The Bruins had a 50-point swing in fortune last week against the two Washington schools. Think about that -- a major Division I basketball team that had a 50-point swing in game outcomes less than 48 hours apart from each other. Tracy Pierson and I both looked at the victory over Washington State as a possible season-changing win but all it did was reinforce the idea that UCLA can look really good against certain teams and defensive philosophies and really poor against other squads. Just like the win against Wazzu probably didn't mean something new, the crushing loss to Washington also probably doesn't mean much in terms of showing Howland, the team or the fans something they hadn't seen before.
I am going to preface this by saying the idea that one single issue is the cause of such a down season for the Bruins is a simplification of what is truly going on. Obviously things are seen and done with different import and different impact on different people/players. However, when I look at this team it has become apparent that UCLA does well against teams that play a team-defensive concept, also known as lane denial, and the Bruins play poorly against on-ball pressure defense. Think about this: most people with knowledge of the program and even the nacho-eaters have stated that they firmly believe that had Jrue Holiday stayed at UCLA for this current season the Bruins would essentially be running away from the rest of the Pac-10 Conference. The question that raises is: why is that? Holiday would have been an upgrade defensively but he can't play all five spots on the floor. The players who "quit" in certain games would continue to be mentally soft, at least for this season. What Holiday would have brought was a superior ball handler, one who could have handled the pressure brought by Washington, USC and Arizona. Thankfully for the Bruins their next opponent doesn't bring that kind of pressure.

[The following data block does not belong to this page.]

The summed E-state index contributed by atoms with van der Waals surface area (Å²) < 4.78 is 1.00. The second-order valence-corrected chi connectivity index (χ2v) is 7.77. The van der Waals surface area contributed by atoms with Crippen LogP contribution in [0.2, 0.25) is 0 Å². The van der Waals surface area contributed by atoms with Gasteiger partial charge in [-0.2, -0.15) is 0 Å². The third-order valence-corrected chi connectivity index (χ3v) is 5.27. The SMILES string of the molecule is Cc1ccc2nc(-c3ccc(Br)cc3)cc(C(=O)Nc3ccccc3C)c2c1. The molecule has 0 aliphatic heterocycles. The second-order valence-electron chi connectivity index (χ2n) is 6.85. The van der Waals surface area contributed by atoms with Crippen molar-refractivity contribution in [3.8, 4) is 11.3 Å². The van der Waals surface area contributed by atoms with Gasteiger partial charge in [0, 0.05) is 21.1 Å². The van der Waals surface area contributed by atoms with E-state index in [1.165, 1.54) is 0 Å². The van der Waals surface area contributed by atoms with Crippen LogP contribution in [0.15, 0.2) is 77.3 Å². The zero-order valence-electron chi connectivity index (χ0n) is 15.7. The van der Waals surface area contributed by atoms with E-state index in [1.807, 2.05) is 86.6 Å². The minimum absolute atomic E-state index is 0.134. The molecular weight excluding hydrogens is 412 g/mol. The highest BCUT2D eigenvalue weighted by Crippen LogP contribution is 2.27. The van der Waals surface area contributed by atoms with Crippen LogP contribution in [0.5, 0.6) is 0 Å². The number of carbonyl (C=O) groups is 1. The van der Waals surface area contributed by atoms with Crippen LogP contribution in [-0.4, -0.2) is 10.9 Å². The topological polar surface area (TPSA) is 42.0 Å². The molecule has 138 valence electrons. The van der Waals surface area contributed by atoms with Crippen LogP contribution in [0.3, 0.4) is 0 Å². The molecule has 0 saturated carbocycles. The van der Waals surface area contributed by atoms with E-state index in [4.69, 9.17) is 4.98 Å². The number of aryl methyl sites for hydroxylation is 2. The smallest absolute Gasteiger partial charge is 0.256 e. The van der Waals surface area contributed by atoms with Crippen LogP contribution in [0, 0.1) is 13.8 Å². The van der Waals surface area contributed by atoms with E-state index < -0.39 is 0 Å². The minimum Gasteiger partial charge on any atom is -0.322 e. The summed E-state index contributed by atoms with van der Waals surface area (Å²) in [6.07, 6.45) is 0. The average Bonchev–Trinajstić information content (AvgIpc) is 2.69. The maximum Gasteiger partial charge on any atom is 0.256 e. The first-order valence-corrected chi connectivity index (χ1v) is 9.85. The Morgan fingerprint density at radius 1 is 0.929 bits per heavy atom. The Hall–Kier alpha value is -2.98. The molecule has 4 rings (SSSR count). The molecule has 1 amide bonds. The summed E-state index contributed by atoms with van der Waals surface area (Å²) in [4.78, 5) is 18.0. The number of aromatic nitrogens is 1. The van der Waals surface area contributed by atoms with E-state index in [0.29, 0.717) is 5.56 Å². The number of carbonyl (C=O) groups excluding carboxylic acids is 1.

UCLA sits at 7-7 in the Pac-10 with a great opportunity to improve to 9-7 by the end of the weekend. That possibility begins when the Bruins host Oregon State on Thursday night. OSU is 6-8 in the conference and has made a habit of winning games that make fans scratch their heads. After defeating Pac-10 leader California last weekend, they now have victories over Cal, USC and Arizona. OSU is a team that is similar to UCLA in that the Beavers excel against run-and-gun teams that play with little "smarts." However, when the Beavers, who have several ball handlers that can handle pressure, face a team that forces their offense to stick outside shots, they struggle. That's why OSU is a good match-up for the Bruins.